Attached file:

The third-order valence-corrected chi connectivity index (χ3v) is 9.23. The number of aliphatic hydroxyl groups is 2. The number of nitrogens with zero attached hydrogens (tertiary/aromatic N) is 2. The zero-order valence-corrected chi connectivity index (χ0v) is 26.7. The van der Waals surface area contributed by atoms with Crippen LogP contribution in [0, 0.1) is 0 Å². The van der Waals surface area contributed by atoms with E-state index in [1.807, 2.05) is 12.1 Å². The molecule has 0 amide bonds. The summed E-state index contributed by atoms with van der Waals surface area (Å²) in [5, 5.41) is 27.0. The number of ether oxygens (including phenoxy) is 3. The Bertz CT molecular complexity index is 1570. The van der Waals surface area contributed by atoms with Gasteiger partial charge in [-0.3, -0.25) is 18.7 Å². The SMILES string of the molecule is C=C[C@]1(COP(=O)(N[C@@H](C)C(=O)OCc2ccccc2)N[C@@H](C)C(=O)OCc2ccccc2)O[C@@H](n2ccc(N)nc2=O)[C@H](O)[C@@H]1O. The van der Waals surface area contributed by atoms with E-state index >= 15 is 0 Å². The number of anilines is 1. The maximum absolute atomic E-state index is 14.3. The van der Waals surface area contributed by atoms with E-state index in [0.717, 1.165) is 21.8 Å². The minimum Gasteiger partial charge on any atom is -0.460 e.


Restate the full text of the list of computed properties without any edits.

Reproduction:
The third-order valence-corrected chi connectivity index (χ3v) is 9.23. The number of aliphatic hydroxyl groups is 2. The number of nitrogens with zero attached hydrogens (tertiary/aromatic N) is 2. The zero-order valence-corrected chi connectivity index (χ0v) is 26.7. The van der Waals surface area contributed by atoms with Crippen LogP contribution in [0, 0.1) is 0 Å². The van der Waals surface area contributed by atoms with E-state index in [1.807, 2.05) is 12.1 Å². The molecule has 0 amide bonds. The summed E-state index contributed by atoms with van der Waals surface area (Å²) in [5, 5.41) is 27.0. The number of ether oxygens (including phenoxy) is 3. The Bertz CT molecular complexity index is 1570. The van der Waals surface area contributed by atoms with Gasteiger partial charge in [-0.3, -0.25) is 18.7 Å². The SMILES string of the molecule is C=C[C@]1(COP(=O)(N[C@@H](C)C(=O)OCc2ccccc2)N[C@@H](C)C(=O)OCc2ccccc2)O[C@@H](n2ccc(N)nc2=O)[C@H](O)[C@@H]1O. The van der Waals surface area contributed by atoms with E-state index >= 15 is 0 Å². The number of anilines is 1. The maximum absolute atomic E-state index is 14.3. The van der Waals surface area contributed by atoms with E-state index in [0.717, 1.165) is 21.8 Å². The minimum Gasteiger partial charge on any atom is -0.460 e.